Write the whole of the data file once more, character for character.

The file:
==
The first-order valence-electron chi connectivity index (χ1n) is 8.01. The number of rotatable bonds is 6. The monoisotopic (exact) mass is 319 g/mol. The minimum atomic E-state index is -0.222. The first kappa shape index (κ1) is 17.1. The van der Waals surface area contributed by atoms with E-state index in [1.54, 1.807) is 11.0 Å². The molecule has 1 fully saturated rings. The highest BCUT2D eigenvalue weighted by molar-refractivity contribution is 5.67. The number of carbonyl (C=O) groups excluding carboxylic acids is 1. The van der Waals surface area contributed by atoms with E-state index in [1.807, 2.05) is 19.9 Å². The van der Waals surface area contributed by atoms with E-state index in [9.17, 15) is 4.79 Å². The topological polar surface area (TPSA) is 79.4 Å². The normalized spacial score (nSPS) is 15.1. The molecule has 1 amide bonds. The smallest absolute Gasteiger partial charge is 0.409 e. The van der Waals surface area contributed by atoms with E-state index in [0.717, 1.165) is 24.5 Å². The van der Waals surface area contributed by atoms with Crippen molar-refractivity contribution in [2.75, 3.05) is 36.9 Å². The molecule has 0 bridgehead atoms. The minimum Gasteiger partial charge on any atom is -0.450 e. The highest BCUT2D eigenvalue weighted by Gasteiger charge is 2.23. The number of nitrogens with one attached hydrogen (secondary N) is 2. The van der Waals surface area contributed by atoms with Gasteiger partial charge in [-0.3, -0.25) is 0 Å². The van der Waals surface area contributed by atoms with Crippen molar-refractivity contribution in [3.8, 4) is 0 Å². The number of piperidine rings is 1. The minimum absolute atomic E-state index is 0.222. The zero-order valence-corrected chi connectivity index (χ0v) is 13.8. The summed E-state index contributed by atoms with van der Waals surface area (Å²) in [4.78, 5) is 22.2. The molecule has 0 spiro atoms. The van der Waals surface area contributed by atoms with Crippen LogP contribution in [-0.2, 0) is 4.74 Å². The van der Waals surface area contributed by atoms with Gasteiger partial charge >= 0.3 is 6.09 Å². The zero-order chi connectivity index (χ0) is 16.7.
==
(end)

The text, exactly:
The first-order valence-electron chi connectivity index (χ1n) is 8.01. The number of rotatable bonds is 6. The monoisotopic (exact) mass is 319 g/mol. The minimum atomic E-state index is -0.222. The first kappa shape index (κ1) is 17.1. The van der Waals surface area contributed by atoms with E-state index in [1.54, 1.807) is 11.0 Å². The molecule has 1 fully saturated rings. The highest BCUT2D eigenvalue weighted by molar-refractivity contribution is 5.67. The number of carbonyl (C=O) groups excluding carboxylic acids is 1. The van der Waals surface area contributed by atoms with E-state index in [1.807, 2.05) is 19.9 Å². The van der Waals surface area contributed by atoms with E-state index in [9.17, 15) is 4.79 Å². The topological polar surface area (TPSA) is 79.4 Å². The normalized spacial score (nSPS) is 15.1. The molecule has 1 amide bonds. The smallest absolute Gasteiger partial charge is 0.409 e. The van der Waals surface area contributed by atoms with E-state index in [0.717, 1.165) is 24.5 Å². The van der Waals surface area contributed by atoms with Crippen molar-refractivity contribution in [2.75, 3.05) is 36.9 Å². The molecule has 0 bridgehead atoms. The minimum Gasteiger partial charge on any atom is -0.450 e. The highest BCUT2D eigenvalue weighted by Gasteiger charge is 2.23. The number of nitrogens with one attached hydrogen (secondary N) is 2. The van der Waals surface area contributed by atoms with Gasteiger partial charge in [-0.3, -0.25) is 0 Å². The van der Waals surface area contributed by atoms with Crippen molar-refractivity contribution in [3.8, 4) is 0 Å². The number of piperidine rings is 1. The minimum absolute atomic E-state index is 0.222. The zero-order valence-corrected chi connectivity index (χ0v) is 13.8. The summed E-state index contributed by atoms with van der Waals surface area (Å²) in [4.78, 5) is 22.2. The molecule has 0 spiro atoms. The van der Waals surface area contributed by atoms with Crippen LogP contribution in [-0.2, 0) is 4.74 Å². The van der Waals surface area contributed by atoms with Gasteiger partial charge >= 0.3 is 6.09 Å². The zero-order chi connectivity index (χ0) is 16.7.